Two years ago, I traveled to Nigeria to do a short documentary on my friend Dena’s organization The Nigerian School Project.
With Dena, I visited the public schools she built on an island of 350,000 people that is not labeled on maps. It has no running water or electricity.
Now, we are growing the film, “From Jersey, With Love” into a full length doc.
In order to complete it, we plan to bring a crew to film the island’s first high school graduation in June.
Last summer, I stayed on the island to get to know the students, teachers and the community better. And, I had the privilege to co-teach the students with a young Nigerian woman who Dena had sponsored through college.
The community embraced us. And, the relationships I built In Nigeria are a source of joy for me and an inspiration for the film.
In a couple of months we are going to start a Kickstarter (crowdfunding) campaign to fund the upcoming filming in Nigeria for the graduation and to capture stronger interview footage.
Please share our project, “From Jersey, With Love.”
Tonight at Dawn just reached its 1st year anniversary and 200th article on Sunday (2.22: “Tonight at Noon“). To celebrate, we are presenting our largest (& favorite) milestones from the last 365 days. Thanks for taking the ride and stay with us as we evolve!
Tonight at Dawn: Favorite Posts by the Month
February: TaD’s 1st live coverage “The Man Behind the Curtain: Covering the VH1 Superbowl Blitz”
March: Japanese rainbows “Shinjuku, Block no. 2 (新宿二丁目)”
April: Live wire Lews Black Rants On: 7 Pieces of Advice
May: Get educated The Nigerian School Project
May (Indecision!) Montclair Film Festival Series
June: What’s threatening our democracy? Justice Reform Series
July: International collaboration Economy Decoded: Kesariya Baalam, Padharo Mhare des!
August: Give me the RED Light…District
September: Eco-tacular Meeting the 1st female prime minister of Ireland at NYC’s Climate March
September: (Indecisions, again!): Meeting Senator Cory Booker
October: Music reviews from @kraltunes make our stats POP! Pearl Jam (& my favorite @kraltunes piece)
November: The doctor is in! One of Dr. Nina’s “What you to need to know…”
December: ART! Margeaux Walter Has Got Heart (or a FAMNIG HJÄRTA)
January: “One small step for (wo)man” Peeing in the Shower (& Other Eco-Friendly Moves I’m Not Ready For)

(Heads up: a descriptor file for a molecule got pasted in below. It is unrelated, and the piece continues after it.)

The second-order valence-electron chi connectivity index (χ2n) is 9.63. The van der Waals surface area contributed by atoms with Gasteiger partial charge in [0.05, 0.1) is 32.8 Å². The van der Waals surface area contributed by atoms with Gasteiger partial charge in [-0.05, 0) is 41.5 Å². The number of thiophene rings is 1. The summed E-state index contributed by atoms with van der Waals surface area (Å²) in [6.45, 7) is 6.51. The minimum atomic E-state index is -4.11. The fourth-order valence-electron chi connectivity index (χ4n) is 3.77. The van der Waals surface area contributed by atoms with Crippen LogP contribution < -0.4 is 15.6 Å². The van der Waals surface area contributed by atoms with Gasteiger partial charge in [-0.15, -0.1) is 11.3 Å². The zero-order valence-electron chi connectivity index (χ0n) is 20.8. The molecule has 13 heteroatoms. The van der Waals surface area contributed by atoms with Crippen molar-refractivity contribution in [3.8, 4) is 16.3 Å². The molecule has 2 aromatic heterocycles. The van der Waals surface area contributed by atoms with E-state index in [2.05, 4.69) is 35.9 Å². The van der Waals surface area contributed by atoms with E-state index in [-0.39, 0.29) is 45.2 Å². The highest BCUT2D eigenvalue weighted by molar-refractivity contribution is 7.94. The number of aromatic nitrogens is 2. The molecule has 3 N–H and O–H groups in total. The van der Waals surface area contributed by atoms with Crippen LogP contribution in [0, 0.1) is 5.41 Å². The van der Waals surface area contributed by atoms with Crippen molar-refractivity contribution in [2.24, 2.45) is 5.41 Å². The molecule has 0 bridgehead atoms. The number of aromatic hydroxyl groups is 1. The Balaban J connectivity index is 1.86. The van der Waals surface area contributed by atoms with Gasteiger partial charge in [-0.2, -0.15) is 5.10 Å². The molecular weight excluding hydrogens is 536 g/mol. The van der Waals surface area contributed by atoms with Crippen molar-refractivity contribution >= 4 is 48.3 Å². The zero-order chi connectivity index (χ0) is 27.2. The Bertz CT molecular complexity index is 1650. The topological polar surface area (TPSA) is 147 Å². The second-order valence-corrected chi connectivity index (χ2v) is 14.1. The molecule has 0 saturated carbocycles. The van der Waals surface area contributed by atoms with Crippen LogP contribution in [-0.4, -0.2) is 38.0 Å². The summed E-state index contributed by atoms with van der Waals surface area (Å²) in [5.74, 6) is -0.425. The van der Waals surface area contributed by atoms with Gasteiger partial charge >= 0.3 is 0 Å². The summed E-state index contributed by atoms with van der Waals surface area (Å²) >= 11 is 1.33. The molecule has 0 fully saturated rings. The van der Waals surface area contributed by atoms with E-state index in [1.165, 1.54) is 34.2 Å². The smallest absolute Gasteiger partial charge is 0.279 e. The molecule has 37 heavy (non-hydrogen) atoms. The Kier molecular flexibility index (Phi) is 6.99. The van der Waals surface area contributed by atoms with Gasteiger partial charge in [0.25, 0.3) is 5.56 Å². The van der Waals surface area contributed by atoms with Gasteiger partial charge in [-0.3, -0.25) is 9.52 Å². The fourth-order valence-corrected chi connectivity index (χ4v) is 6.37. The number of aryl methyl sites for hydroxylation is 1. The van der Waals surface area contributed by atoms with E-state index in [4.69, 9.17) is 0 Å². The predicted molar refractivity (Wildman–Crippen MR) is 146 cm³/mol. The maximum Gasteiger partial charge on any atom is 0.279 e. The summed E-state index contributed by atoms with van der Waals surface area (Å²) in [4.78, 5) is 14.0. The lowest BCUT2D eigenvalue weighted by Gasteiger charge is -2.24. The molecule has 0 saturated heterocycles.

February: Armchair activism via John Oliver: #Jeff We Can! #Jeff We Can! #Jeff We Can!
What’s next for TaD? More of everything! More @kraltunes, travel, Dr. Nina, live event coverage and real, current social and environmental issues. The next interview piece will be a sobering but hopeful conversation with a TED Talks speaker.
Article reposted from Omaha.com with permission from mother and author, Tunette Powell.
Introduction by K. Cecchini.
I heard Tunette Powells’ story in This American Life a couple of weeks ago in an episode on school discipline entitled, “Is This Working?” and I was disturbed – but not shocked. I knew that her story of her son being suspended 3 times in a span of a couple of weeks from preschool is part of much larger conversations.
Yes, her son was suspended from preschool.
According to her radio interview, Powell blamed herself and her parenting before she stumbled onto the irrefutable evidence that her son had been disciplined in a manner that was unequal to that of his caucasian classmates.
Although, given Powell’s tenacity, she will do all that she can to ensure her son is not trapped in the undertow, it is still not difficult to see the link between her question, “Is my black preschooler just another statistic?” and justice reform.
Unfortunately, I am not drawing an imaginary line between school discipline and incarceration; experts have connected the dots and labeled it the “School to Prison Pipeline”. If our preschools are suspending kids – and focusing on African-American boys – than we really need to look upstream at how schools are addressing childhood. I am glad that Powell is standing up for her son and adding her voice to the conversation.
“Is My Black Preschooler Just Another Statistic?” by Tunette Powell (@TunettePowell)
My 4-year-old son JJ is the brightest preschooler I know.
And I’ve met everyone in his class.
He writes his name better than any other student. Not only can he spell his name, but he can spell his little brother’s and several of his classmates’ names. Earlier this month, he joined the church choir and has hopes of leading a song. If that wasn’t enough, he’s made home videos about heaven, Omaha’s weather and what he wants to be when he grows up.